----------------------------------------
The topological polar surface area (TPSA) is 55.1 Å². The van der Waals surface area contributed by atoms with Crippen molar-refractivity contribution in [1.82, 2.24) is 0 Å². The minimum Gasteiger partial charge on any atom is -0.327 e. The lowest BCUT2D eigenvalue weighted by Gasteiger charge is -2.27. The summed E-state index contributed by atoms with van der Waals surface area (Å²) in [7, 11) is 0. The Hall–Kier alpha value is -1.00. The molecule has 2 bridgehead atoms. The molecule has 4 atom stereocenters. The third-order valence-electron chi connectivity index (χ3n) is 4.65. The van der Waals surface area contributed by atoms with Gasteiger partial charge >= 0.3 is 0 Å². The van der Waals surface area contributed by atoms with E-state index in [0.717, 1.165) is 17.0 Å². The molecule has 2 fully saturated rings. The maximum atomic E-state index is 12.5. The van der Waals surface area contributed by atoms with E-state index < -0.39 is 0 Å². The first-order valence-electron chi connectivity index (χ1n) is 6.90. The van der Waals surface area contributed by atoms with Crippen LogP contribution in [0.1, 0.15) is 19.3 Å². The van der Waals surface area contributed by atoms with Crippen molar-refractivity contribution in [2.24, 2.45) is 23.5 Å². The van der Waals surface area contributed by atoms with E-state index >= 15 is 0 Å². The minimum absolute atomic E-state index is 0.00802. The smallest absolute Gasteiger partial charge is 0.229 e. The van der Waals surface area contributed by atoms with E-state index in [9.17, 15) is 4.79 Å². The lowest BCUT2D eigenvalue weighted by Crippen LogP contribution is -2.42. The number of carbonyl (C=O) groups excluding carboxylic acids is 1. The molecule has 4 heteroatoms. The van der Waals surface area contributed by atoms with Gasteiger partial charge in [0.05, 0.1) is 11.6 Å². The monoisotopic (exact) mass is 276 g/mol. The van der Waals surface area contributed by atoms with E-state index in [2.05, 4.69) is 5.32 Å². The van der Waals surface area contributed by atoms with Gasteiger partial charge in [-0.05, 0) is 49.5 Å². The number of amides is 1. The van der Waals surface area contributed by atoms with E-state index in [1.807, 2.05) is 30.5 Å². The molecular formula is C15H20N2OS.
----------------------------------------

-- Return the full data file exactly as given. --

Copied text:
The topological polar surface area (TPSA) is 55.1 Å². The van der Waals surface area contributed by atoms with Crippen molar-refractivity contribution in [1.82, 2.24) is 0 Å². The minimum Gasteiger partial charge on any atom is -0.327 e. The lowest BCUT2D eigenvalue weighted by Gasteiger charge is -2.27. The summed E-state index contributed by atoms with van der Waals surface area (Å²) in [7, 11) is 0. The Hall–Kier alpha value is -1.00. The molecule has 2 bridgehead atoms. The molecule has 4 atom stereocenters. The third-order valence-electron chi connectivity index (χ3n) is 4.65. The van der Waals surface area contributed by atoms with Gasteiger partial charge >= 0.3 is 0 Å². The van der Waals surface area contributed by atoms with E-state index in [0.717, 1.165) is 17.0 Å². The molecule has 2 fully saturated rings. The maximum atomic E-state index is 12.5. The van der Waals surface area contributed by atoms with E-state index < -0.39 is 0 Å². The first-order valence-electron chi connectivity index (χ1n) is 6.90. The van der Waals surface area contributed by atoms with Crippen LogP contribution in [0.1, 0.15) is 19.3 Å². The van der Waals surface area contributed by atoms with Crippen molar-refractivity contribution in [2.24, 2.45) is 23.5 Å². The van der Waals surface area contributed by atoms with E-state index >= 15 is 0 Å². The minimum absolute atomic E-state index is 0.00802. The smallest absolute Gasteiger partial charge is 0.229 e. The van der Waals surface area contributed by atoms with E-state index in [9.17, 15) is 4.79 Å². The lowest BCUT2D eigenvalue weighted by Crippen LogP contribution is -2.42. The number of carbonyl (C=O) groups excluding carboxylic acids is 1. The molecule has 4 heteroatoms. The van der Waals surface area contributed by atoms with Gasteiger partial charge in [0.05, 0.1) is 11.6 Å². The monoisotopic (exact) mass is 276 g/mol. The van der Waals surface area contributed by atoms with E-state index in [2.05, 4.69) is 5.32 Å². The van der Waals surface area contributed by atoms with Gasteiger partial charge in [-0.05, 0) is 49.5 Å². The number of amides is 1. The van der Waals surface area contributed by atoms with E-state index in [1.807, 2.05) is 30.5 Å². The molecular formula is C15H20N2OS.